Advancing Democracy

Advancing Democracy

Mini Teaser: Despots have long formed coalitions on the international stage. Democracies are finally responding.

by Author(s): Paula J. Dobriansky

The recent establishment of the Millennium Challenge Account (MCA) is another creative American policy that will contribute to the expansion of democracy. Announced two years ago by President Bush, this innovative initiative rewards developing nations that "make the right [governance] choices"--measured by their performance on 16 indicators--by offering the opportunity for additional U.S. assistance. Congress authorized $1 billion for this purpose in 2004; the president has requested $2.5 billion for 2005 and is committed to seeking $5 billion for 2006. Full funding for the MCA would mean adding 50 percent to the $10 billion that America provided through core development programs when the program was announced in 2002. In May 2004 the Board of Directors of the Millennium Challenge Corporation--the implementing organization, chaired by Secretary of State Colin Powell--announced a list of the first 16 countries eligible to apply for these funds.

The core logic of our approach is that, in the absence of political will to advance proven political and economic approaches, traditional development assistance cannot produce sustained progress on its own. Providing assistance without a strong commitment by the receiving government to improve citizen's lives is often unproductive, if not counterproductive, by helping leaders to continue business as usual. This situation has led some critics to question the value of foreign aid. However, from the very beginning, the Bush Administration has maintained that we need to reform the way development assistance is provided, focusing new attention on lasting development progress through partnership and mutual effort. The MCA builds on fifty years of experience by supporting those governments that have already demonstrated a commitment in three crucial areas: governing justly, investing in their people and encouraging economic freedom. Helping countries that have good laws and effective and transparent policies makes sense; they are best able to take advantage of U.S. assistance and, eventually, should no longer need it.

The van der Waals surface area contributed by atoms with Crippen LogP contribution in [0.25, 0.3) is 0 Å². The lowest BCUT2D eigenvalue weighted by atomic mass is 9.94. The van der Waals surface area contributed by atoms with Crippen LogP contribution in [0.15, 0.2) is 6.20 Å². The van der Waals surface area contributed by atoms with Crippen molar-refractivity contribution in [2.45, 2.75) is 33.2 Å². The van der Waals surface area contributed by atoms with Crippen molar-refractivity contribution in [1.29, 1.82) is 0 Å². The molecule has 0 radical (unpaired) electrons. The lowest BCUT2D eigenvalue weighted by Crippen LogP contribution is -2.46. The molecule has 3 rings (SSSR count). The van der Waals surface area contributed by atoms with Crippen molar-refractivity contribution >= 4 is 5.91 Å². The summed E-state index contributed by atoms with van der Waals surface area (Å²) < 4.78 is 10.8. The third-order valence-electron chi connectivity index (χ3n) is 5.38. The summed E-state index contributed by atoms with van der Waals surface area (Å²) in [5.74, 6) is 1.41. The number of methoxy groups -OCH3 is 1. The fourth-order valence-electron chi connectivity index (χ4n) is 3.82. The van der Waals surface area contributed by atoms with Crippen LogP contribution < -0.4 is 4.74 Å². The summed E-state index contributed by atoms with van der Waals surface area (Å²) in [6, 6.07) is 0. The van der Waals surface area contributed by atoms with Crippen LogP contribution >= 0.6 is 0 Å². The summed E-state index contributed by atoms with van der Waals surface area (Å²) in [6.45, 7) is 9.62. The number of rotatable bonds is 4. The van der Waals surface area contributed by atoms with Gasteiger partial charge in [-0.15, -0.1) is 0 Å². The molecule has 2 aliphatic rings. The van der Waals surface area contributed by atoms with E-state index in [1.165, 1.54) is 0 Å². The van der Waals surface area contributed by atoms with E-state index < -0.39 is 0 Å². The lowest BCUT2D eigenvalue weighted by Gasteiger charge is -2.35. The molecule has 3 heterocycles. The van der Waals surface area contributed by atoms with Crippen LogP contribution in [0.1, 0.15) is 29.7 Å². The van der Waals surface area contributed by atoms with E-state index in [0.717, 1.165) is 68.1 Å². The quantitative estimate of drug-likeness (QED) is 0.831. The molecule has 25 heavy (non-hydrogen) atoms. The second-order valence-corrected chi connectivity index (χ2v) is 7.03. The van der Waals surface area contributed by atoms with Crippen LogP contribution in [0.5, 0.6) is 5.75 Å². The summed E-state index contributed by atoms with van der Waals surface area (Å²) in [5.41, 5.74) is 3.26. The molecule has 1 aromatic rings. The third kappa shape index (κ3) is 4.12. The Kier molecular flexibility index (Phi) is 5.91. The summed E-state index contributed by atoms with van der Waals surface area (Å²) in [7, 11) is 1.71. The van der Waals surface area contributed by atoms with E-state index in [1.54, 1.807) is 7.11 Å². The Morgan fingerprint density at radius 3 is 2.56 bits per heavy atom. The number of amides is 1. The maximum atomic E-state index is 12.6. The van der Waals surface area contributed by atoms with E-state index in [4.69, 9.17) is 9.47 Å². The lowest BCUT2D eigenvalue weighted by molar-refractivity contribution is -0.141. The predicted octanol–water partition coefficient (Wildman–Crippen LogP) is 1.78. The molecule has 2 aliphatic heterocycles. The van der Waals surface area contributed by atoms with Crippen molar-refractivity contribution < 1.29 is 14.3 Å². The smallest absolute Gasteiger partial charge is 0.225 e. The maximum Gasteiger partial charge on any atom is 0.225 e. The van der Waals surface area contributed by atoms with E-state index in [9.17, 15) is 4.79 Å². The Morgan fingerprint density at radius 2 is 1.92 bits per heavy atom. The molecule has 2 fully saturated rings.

Compacts negotiated in partnership with participating governments are a cornerstone of this program. In addition to specifying objectives and priorities, evaluation criteria, and financial and accounting plans, recipients of MCA funds will identify the top challenges to their growth and development goals and are required to engage civil society groups and the private sector in their overall program. This not only promotes national ownership of the program, but further strengthens civil society and enhances democratic governance.

More fundamentally, the MCA promotes democracy in three essential ways. First, it helps to consolidate democracy in the countries selected to receive assistance by rewarding good policies and supporting partnership between government and civil society to accelerate growth. Governments that sign compacts make a public commitment to sustaining and improving their performance in the three critical areas covered by the selection indicators. Second, governments that do not live up to those commitments will lose MCA assistance, providing a strong incentive for continued improvement and avoidance of backsliding. Finally, the assistance they receive--and the success we ultimately expect--will serve as a powerful example to countries that do not yet meet the eligibility criteria. A similar approach by other key international donors, something we strongly encourage, would substantially magnify the impact of this initiative.